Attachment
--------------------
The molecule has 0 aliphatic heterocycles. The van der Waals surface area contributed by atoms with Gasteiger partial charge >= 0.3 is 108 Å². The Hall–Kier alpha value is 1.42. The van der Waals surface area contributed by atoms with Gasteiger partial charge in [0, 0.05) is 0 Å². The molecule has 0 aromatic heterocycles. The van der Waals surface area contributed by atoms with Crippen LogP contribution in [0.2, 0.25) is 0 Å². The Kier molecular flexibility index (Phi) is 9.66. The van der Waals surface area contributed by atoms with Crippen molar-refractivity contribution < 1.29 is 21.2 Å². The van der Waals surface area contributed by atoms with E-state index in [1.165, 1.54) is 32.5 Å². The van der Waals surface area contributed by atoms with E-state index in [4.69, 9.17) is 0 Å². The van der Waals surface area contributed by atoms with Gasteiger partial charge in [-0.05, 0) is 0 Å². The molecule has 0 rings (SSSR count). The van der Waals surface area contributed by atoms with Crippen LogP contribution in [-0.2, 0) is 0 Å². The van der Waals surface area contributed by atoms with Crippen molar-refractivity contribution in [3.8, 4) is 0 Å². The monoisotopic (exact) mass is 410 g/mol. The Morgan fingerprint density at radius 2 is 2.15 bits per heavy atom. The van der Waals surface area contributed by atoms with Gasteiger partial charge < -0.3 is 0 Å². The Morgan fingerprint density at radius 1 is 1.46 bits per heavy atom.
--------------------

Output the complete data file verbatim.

The molecule has 0 aliphatic heterocycles. The van der Waals surface area contributed by atoms with Gasteiger partial charge >= 0.3 is 108 Å². The Hall–Kier alpha value is 1.42. The van der Waals surface area contributed by atoms with Gasteiger partial charge in [0, 0.05) is 0 Å². The molecule has 0 aromatic heterocycles. The van der Waals surface area contributed by atoms with Crippen LogP contribution in [0.2, 0.25) is 0 Å². The Kier molecular flexibility index (Phi) is 9.66. The van der Waals surface area contributed by atoms with Crippen molar-refractivity contribution < 1.29 is 21.2 Å². The van der Waals surface area contributed by atoms with E-state index in [1.165, 1.54) is 32.5 Å². The van der Waals surface area contributed by atoms with E-state index in [4.69, 9.17) is 0 Å². The van der Waals surface area contributed by atoms with Gasteiger partial charge in [-0.05, 0) is 0 Å². The molecule has 0 rings (SSSR count). The van der Waals surface area contributed by atoms with Crippen LogP contribution in [-0.2, 0) is 0 Å². The van der Waals surface area contributed by atoms with Crippen molar-refractivity contribution in [3.8, 4) is 0 Å². The monoisotopic (exact) mass is 410 g/mol. The Morgan fingerprint density at radius 2 is 2.15 bits per heavy atom. The van der Waals surface area contributed by atoms with Gasteiger partial charge < -0.3 is 0 Å². The Morgan fingerprint density at radius 1 is 1.46 bits per heavy atom.